Anna Robeson Brown Burr was an American novelist/ essayist. ‘Palludia’ was published by Duffield & Company, New York, 1928.

Aunt Fanny, née Thorpe, Robinson, the widow of George Albert Robinson, was the eldest sister of May’s mother and Aunt Jet.

Have you read an introduction to May Hill & family (includes photographs) and explored ‘The Casualties Were Small’?

Sun Sep. 26 8. 45. p.m. [1943]
# SOOTHING MUSIC ON WIRELESS
# COASTGUARDS’ OTHER ACTIVITIES
# QUIET BOARDER MOVES ON
# BATTLE OF BRITAIN THANKSGIVING
# LOCAL BOMBING

Albert Sandler is playing his violin. I love his playing. He plays as if he loved it and would play his very best either with or without an audience. Rene thinks he has a bit of a “murky” past but he must have some good spots I think. His music soothes and rests me and makes one feel better I think. It does not seem to spoil the Sunday evening atmosphere as so much of the radio trash does. So much of what we hear is so far beneath the intelligence of people no more educated than us that I wonder it is ever tolerated. It could so easily help to improve people’s taste instead of lowering it and I don’t mean high-brow stuff either, tho’ I think it should be broadcast in its turn too. At least it would not debase.

Father has done an hour’s watch from 7 to 8 for Joe Kirk tonight and then is doing 3 more until 11 o’c for Hallgarth as it is his birthday forsooth! Time he grew up at his age. Gilbert Paul is taking over Matt. Stones’ wheelwrights’ business. Joe Kirk had a cow calve on Friday. Yesterday he found it dead with its head in a ditch. It had broken a blood vessel. 3rd calf and worth £60, in fact he was bidden that in the morning. Bull calf only worth £2. Of course it wasn’t insured.

My boarder went this morning. Father took him to catch 10.15. train to Sk[egness]. He was going to Leicester and said it would be 8 pm when he arrived at home. Travelling is so bad now especially on Sun. He came on Tuesday evening, is a friend of Beryl Cousins and was only here for breakfast and dinner and to sleep. I charged him 7/6 a day. He tipped me 5/0 and Father 2/6 at St[ation]. He was no trouble and ate anything set before him. On Sat. I gave him 2 eggs for breakfast (he always started with porridge) and when I took them in he said “There now, look at that.” He was very quiet and not given to exclamations either. He was so quiet that we did not always hear him come in tho’ he was never very late, (we did not wait up as he was a friend of Cousins, so alright) but alas the loose board at the top of the stairs always betrayed him as it used to Ron and Emmie. G.ma is coming tomorrow for a few days as Father is still patrolling. Jean told her it would be quite alright as I could put her into the “lodger’s” bed as it was and save sheets as he was a very clean young man! However, G.ma doesn’t mind a joke and knows Jean.

Our Michaelmas daisies are lovely now in the jars Emmie and Ron gave me. I don’t put them in the jars direct, but into vases first. Chrysanths will soon be out if weather keeps open. It is Battle of Britain Sunday. Thanksgiving for miraculous deliverances of Britain in 1940. I am afraid we are not much for parades at Chapel but the Red + did parade. I think it was a pity the church and chapel were not full. I intended going tonight but the N. wind was so bitter I did not. One thing I have thought of to-day. How very little we knew at the time, of the terrible “Battle of Britain” down here. Most of what we know we have learned since. The few pictures in paper, little news broadcast, told us very little. On Thursday night this week a Jerry plane or planes dropped a number of anti-personnel bombs round Anderby way and on Grantham’s land too. Some few have been found. Have written to Ron and enclosed poem, Little House. It may amuse him a few minutes. Have also written to Sybil. Must write to Frank soon and cookie Jock too. Grace settling down I think at Revesby. Roy home on leave, Joan still not at all well. Jean said Ralph and wife (Helen) at chapel this morning. Peter Kirk is on leave, he looks a long blue sailor and his head still pokes forward on his long neck. Mrs Leivers called Monday afternoon. She was staying in Sk. has not altered much but looks older.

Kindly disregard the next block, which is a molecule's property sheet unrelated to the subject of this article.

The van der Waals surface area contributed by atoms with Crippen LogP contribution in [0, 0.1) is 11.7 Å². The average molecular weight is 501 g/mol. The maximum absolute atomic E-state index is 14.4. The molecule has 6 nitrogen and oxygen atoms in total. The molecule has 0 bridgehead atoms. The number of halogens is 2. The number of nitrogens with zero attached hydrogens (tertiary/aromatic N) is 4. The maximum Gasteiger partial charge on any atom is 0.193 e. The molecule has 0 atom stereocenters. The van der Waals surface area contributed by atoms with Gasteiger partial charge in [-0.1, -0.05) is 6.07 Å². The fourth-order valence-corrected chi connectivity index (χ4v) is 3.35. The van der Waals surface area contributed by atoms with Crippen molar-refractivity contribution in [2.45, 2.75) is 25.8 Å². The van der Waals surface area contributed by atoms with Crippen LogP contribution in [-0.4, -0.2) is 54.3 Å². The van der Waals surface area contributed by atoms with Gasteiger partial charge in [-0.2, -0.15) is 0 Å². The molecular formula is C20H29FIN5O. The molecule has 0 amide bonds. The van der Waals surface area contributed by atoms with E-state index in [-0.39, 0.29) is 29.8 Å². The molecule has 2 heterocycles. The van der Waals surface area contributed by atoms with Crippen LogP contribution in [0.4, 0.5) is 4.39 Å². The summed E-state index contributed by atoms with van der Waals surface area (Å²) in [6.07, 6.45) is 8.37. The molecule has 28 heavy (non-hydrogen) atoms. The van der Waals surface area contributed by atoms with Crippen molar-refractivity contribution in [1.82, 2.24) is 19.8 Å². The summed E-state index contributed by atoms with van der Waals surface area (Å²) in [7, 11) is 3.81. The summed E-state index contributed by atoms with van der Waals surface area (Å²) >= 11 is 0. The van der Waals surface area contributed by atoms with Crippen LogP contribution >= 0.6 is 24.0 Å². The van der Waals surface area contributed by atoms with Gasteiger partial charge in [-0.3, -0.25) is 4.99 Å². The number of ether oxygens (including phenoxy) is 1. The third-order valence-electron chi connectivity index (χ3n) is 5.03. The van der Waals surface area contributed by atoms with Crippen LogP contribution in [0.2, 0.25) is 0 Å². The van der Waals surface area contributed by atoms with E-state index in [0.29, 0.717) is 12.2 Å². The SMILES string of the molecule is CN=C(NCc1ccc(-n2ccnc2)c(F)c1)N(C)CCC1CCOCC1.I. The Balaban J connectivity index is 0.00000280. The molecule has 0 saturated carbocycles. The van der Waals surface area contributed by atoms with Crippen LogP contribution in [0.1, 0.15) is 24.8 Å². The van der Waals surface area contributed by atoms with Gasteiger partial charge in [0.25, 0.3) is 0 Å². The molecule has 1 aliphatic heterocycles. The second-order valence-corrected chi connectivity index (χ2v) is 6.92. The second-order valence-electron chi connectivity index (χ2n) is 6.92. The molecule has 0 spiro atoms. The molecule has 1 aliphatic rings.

Albert Sandler, violinist, was a popular light orchestra leader before and during World War II.

Matthew Stones’ wheelwright business was in Ingoldmells.

Beryl Cousins was the granddaughter of the elderly Mr and Mrs Cousins (see 9 May 1943).

Helen Faulkner was the wife of Ron’s village friend Ralph.

Have you read an introduction to May Hill & family (includes photographs) and explored ‘The Casualties Were Small’?

Sat Sep. 4/43 9.o’c
# WILL DUE FOR WEEK’S COASTGUARD LEAVE
# GRANDMA INVITED TO STAY
# PHOTOS REPRINTED FOR RON AND EMMIE

No fresh news from Italy. Jean has just been to Gma’s to take brambles Rene brought for Eff. and to tell G.ma Father is starting 6 days holiday? to-day and to ask her if she would like to come. She doesn’t say yet. Father is on watch but is being released at 10 by Mr Parish as he has to go to the station. The rush of station work will soon be over I expect.

Eff sent me eggs to-day. I did not expect them as Den[nis] is at home. I sent Ron an A.M.L [air mail letter] yesterday. Also sent snaps to be reprinted and sent Emmie the first of hers, wonder if she will like it. I don’t think we take enough time posing before the actual “smile please” or we forget to take the whole picture, as distinct from the figure, into our eye. I was too near the camera, it showed up all my wrinkles. Rene says she’ll take another, one day. Must send Ron one with Jean, Rene and I on. It is pretty good.

May, Emmie and Jean (front) - August 1943

May, Emmie and Jean (front) – August 1943

 The photograph was one of several taken in August 1943 (see also 24 Aug. 1943).

Have you read an introduction to May Hill & family (includes photographs) and explored ‘The Casualties Were Small’?